The state Health Department has received confirmation from the U.S. Centers for Disease Control and Prevention of three unrelated cases of rat lungworm disease diagnosed in visitors to Hawaii island.
All three were adults from the U.S. mainland visiting Hawaii between now and last year when they were infected with the parasitic roundworm causing rat lungworm disease. The disease can have debilitating effects on an infected person’s brain and spinal cord.
One of the individuals visited East Hawaii in December 2018 and became infected after eating a slug on a dare. The other two individuals traveled to Hawaii island’s west side, and the exact source of their infections remains unknown, but one consumed homemade salads and the other ate unwashed fruits and vegetables.
In chronological order:
>> The first individual became ill after eating a slug in Hawaii in late December but was not hospitalized for his or her symptoms. That individual was the eighth person infected on Hawaii island to test positive for rat lungworm in 2018, bringing the statewide total to 10 confirmed cases last year.
>> The second individual became ill in early January of this year, and an investigation failed to find out how he or she was infected. However, the individual remembers having eaten many homemade salads while on vacation.
>> The third individual became ill in late February of this year and was hospitalized for a short time. The investigation was not able to identify an exact source of infection, but the individual likely became infected while “grazing,” or eating unwashed raw fruits, vegetables and other plants straight from the land.
This brings the statewide total of confirmed cases to five this year, all of which were contracted on Hawaii island.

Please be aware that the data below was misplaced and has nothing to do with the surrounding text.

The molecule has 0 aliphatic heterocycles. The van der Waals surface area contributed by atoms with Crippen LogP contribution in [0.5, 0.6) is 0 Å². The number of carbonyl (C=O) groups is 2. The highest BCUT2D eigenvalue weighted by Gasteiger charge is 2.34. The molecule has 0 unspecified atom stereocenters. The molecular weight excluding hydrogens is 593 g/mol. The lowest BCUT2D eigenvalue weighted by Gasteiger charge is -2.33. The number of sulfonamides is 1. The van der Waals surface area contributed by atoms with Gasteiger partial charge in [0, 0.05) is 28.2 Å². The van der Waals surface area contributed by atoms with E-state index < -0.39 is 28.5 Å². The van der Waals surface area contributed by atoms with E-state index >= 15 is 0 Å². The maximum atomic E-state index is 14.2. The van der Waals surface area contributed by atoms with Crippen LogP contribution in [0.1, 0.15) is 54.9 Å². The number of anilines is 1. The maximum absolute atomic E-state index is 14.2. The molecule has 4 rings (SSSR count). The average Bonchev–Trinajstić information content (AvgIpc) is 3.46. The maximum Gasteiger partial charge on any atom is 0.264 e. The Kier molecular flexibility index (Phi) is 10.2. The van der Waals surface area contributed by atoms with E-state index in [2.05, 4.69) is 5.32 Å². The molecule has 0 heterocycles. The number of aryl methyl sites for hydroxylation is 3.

“It’s important that we ensure our visitors know the precautions to take to prevent rat lungworm disease, which can have severe long-term effects,” said Health Director Bruce Anderson in a news release. “Getting information to visitors about the disease is just as critical as raising awareness amongst our residents.”
While the state Health Department provides information about rat lungworm on signs at local airports and shopping centers, Anderson acknowledged more needs to be done.
“We recognize that there is more work to be done in educating residents and visitors and making sure they know how to prevent the spread of this disease,” he said.
The state recommends the following to prevent rat lungworm disease:
>> Wash all fruits and vegetables under clean, running water to remove any tiny slugs or snails. Pay close attention to leafy greens.
>> Control snail, slug, and rat populations around homes, gardens and farms by clearing debris where they might live, and using traps and baits.
>> Always wear gloves for safety when working outdoors.
>> Inspect, wash and store produce in sealed containers, regardless of whether it came from a local retailer, farmer’s market, or backyard garden.